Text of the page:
New manufacturing study contradicts Trump
Contrary to prevailing opinion, America has lost millions of manufacturing jobs over the years, but few of the losses are attributable to outsourcing, according to a new report from Ball State University.
The 2015 Manufacturing and Logistics Report Card, published by Ball State’s Center for Business and Economic Research (CBER) and Conexus Indiana, found that about 87% of such cuts are due to productivity gains, including better supply chains, more capital investment, and advanced technology such as robots. It also found only 4% of manufacturing jobs have been lost to international trade through outsourcing since 2000.
Michael Hicks, director of CBER and the George and Frances Ball Distinguished Professor of Economics at Ball State, says there are major misunderstandings among the public and the media about the manufacturing sector. “The U.S. manufacturing base is not in decline, and we have recovered from the recession,” Hicks states. “Nor are jobs being outsourced because American manufacturing can’t compete internationally.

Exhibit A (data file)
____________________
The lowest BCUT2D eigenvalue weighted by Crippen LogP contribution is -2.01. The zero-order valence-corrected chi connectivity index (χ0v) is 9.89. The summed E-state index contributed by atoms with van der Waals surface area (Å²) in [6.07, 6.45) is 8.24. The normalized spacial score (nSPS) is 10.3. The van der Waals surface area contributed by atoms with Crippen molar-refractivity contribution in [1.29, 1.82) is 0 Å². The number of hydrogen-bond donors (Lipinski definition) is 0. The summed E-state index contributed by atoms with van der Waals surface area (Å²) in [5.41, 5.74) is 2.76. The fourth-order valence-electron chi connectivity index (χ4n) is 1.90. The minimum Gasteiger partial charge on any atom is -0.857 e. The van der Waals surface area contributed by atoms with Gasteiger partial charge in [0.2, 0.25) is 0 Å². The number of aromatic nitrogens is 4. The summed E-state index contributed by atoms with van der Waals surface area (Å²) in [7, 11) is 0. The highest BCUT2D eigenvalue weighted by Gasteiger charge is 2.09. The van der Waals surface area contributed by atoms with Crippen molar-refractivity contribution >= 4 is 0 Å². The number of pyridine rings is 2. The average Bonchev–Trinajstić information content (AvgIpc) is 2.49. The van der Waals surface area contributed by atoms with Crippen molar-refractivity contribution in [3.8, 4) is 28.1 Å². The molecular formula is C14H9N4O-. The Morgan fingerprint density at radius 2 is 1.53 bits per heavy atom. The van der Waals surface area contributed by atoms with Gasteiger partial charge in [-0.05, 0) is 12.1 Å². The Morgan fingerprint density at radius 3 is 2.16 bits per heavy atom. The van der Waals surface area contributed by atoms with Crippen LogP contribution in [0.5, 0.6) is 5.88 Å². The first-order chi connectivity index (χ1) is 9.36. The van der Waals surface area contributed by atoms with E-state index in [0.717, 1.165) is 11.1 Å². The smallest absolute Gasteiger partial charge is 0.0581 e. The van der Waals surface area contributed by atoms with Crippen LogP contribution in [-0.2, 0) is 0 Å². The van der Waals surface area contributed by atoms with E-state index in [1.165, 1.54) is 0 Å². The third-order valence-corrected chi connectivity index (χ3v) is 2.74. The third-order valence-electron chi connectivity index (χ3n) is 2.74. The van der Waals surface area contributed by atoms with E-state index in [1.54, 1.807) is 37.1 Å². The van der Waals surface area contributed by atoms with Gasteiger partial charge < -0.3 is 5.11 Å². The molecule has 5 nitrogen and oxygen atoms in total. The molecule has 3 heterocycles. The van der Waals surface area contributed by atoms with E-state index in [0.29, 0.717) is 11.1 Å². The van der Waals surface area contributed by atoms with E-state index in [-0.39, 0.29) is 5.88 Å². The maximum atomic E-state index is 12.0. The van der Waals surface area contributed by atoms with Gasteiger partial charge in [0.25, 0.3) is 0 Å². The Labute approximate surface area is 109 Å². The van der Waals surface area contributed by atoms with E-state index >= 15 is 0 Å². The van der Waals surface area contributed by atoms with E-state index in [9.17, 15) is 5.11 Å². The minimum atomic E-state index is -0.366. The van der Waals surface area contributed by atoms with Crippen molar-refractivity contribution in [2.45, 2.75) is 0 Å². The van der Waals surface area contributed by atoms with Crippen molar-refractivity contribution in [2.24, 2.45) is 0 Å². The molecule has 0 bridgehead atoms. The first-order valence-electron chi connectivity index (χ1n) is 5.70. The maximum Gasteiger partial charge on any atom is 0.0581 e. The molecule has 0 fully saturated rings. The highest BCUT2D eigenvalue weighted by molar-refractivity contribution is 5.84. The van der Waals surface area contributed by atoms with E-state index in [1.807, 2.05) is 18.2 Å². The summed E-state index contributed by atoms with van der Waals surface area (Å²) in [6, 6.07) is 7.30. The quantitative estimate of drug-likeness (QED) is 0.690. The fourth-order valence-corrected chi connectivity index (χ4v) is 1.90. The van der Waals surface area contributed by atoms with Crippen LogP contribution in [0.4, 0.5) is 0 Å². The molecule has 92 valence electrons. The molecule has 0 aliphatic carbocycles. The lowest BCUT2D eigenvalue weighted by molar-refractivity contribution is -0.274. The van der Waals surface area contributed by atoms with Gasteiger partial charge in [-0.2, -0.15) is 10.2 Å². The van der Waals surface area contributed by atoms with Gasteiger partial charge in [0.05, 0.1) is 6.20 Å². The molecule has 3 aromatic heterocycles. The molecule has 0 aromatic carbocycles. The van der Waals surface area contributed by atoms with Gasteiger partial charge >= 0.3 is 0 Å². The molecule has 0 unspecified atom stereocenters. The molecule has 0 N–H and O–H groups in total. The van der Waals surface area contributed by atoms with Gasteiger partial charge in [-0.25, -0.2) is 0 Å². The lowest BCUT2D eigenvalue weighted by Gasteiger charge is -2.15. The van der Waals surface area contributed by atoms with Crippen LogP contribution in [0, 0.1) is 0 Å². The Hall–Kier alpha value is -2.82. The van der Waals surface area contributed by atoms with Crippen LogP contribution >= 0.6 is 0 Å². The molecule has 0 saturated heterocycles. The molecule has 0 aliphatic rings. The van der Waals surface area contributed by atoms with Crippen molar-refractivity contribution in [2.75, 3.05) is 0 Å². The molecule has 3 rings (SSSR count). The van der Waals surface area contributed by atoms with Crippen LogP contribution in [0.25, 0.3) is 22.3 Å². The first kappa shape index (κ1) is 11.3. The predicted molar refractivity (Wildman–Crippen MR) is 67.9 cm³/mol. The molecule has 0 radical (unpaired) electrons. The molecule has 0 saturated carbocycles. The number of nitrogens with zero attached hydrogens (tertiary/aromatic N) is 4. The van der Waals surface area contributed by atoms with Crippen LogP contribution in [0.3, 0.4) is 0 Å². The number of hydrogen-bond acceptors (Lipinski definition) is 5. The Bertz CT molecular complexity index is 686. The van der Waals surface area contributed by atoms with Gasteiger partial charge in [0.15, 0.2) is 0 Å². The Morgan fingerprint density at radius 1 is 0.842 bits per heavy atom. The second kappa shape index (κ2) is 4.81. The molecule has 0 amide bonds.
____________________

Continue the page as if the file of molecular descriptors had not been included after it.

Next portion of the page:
“Moreover new jobs in manufacturing pay well above the average wage.”
The study also found that since the end of the recession, the economy has added 750,000 manufacturing jobs, and the biggest job losses occurred in low-productivity sectors with low transportation costs. The report claims that retiring baby boomers are leaving behind good, well-paying jobs in those sectors, and younger workers are filling those jobs at an unprecedented rate.
In addition, recent new hire salaries averaged $20.06 per hour — almost $42,000 a year, the report says. As millennials move into the workforce, wage gaps between new and existing jobs are primarily age- and tenure-related.
The study notes that the Great Recession had lost its stranglehold by 2014, when U.S. manufacturers attained record levels of production.